I feel like the whole issue with body image is so rigid and unquestioned that even starting a conversation about it can be challenging. Many people also feel quite offended that people dare to talk about it in a way that isn’t about the health aspects of it.

Sylvain: “The main issue is fitting in. It’s a human instinct; we all want to fit in, and that panel was also about helping people to know that there is a space where bigger guys will fit in in Iceland; and that you don’t even need to be a bigger guy to fit in with us.

Representation matters; like Siggi says, if Bears on Ice didn’t exist all these years ago, we wouldn’t be here today talking about it for GayIceland. It created a space where a bunch of bears were able to fit in, share their experience, talk about sex, spill the tea on the latest drama, anything a group of friends should be able to do without the fear of stigma for being bigger.”

Danilo Nava.

Harald: “For some of us to come out being interested in guys and also to be in peace with their body type is still one of the largest impacting realisations. It can be a struggle, and I believe that it is also not easy to realise a lifestyle that differs from what is staged around us.

Society and marketing performs in a straight and “LOHAS” (Lifestyles Of Health and Sustainability) environment, and for me growing up I needed to come to terms with the fact that most of this lifestyle and performance will not be my life. I still come to accept my body and shape my view of it. I am not slim. I am not muscular. I am also not big or hairy. Still, as a CIS white gay man this would be shown being the norm.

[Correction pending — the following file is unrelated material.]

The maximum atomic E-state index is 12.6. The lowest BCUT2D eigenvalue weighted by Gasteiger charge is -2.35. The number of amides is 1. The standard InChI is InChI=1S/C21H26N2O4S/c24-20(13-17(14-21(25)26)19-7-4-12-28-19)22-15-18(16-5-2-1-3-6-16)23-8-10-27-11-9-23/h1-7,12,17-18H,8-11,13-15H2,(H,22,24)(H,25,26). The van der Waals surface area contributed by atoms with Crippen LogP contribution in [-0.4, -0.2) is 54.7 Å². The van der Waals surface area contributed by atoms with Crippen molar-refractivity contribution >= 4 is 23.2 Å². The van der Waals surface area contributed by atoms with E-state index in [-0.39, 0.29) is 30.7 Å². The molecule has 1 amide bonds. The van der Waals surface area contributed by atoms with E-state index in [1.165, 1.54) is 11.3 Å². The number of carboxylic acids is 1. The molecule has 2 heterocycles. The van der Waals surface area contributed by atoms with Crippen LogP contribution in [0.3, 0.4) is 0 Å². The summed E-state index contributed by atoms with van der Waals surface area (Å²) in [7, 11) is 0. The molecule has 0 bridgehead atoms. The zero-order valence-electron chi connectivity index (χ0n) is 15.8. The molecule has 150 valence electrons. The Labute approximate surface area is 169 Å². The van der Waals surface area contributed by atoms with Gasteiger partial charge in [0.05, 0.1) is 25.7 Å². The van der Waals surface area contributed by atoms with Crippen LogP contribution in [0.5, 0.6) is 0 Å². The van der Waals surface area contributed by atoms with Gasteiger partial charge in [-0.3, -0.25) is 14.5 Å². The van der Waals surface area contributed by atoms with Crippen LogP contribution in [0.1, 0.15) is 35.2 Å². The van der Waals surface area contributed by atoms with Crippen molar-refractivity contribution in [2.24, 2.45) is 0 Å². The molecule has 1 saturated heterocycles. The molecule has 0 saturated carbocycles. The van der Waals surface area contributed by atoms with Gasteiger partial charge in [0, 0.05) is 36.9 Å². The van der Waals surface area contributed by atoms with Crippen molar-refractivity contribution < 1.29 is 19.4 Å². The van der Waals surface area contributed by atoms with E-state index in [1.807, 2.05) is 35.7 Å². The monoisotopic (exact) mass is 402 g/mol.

With regards to what Sylvain mentioned, belonging is a basic need of humans and finding your tribe to belong is a very important part of growing up. I think the bear community was able to attract me, as I participated in their parties and realised the concept of body positivity. It made me feel welcome as I was. As I mentioned during the panel, we might be born into a family, however we might choose to form a family, sometimes it is the most important thing to belong to a family/tribe. The bears are a diverse bunch of guys that made me feel like I belonged.”

We might be born into a family, however we might choose to form a family, sometimes it is the most important thing to belong to a family/tribe. The bears are a diverse bunch of guys that made me feel like I belonged.

GayIceland: Do you think there is a division in the community between the big guys and the muscly guys? If so, where does that come from?

Sylvain: “… And here come the Muscle Bears! Ironically, some of the most muscular guys feel at ease in bear communities, because they share one of the characteristics with the bear stereotype: the hairy bodies! They can feel excluded or out of place around the average muscular man, not necessarily because of their size (although it is sometimes the case) but also because of their body hair. Sure they could shave, but they prefer being themselves, and they tend to feel more welcome around fellow bears for that reason.”

Danilo: “I think this division comes from societal views on how queer men are supposed to look like: muscly guys would feel more accepted because commonly muscle = masculine and also muscle = healthy and that leaves more chubby guys in the background and even get rejected for examples in dating apps or when out partying. This is the gap that Bangsafélagið and Reykjavík Bear try to bridge.”

Harald Schaller. Photo / Andres Pelaez

GayIceland: What can visitors to the festival expect?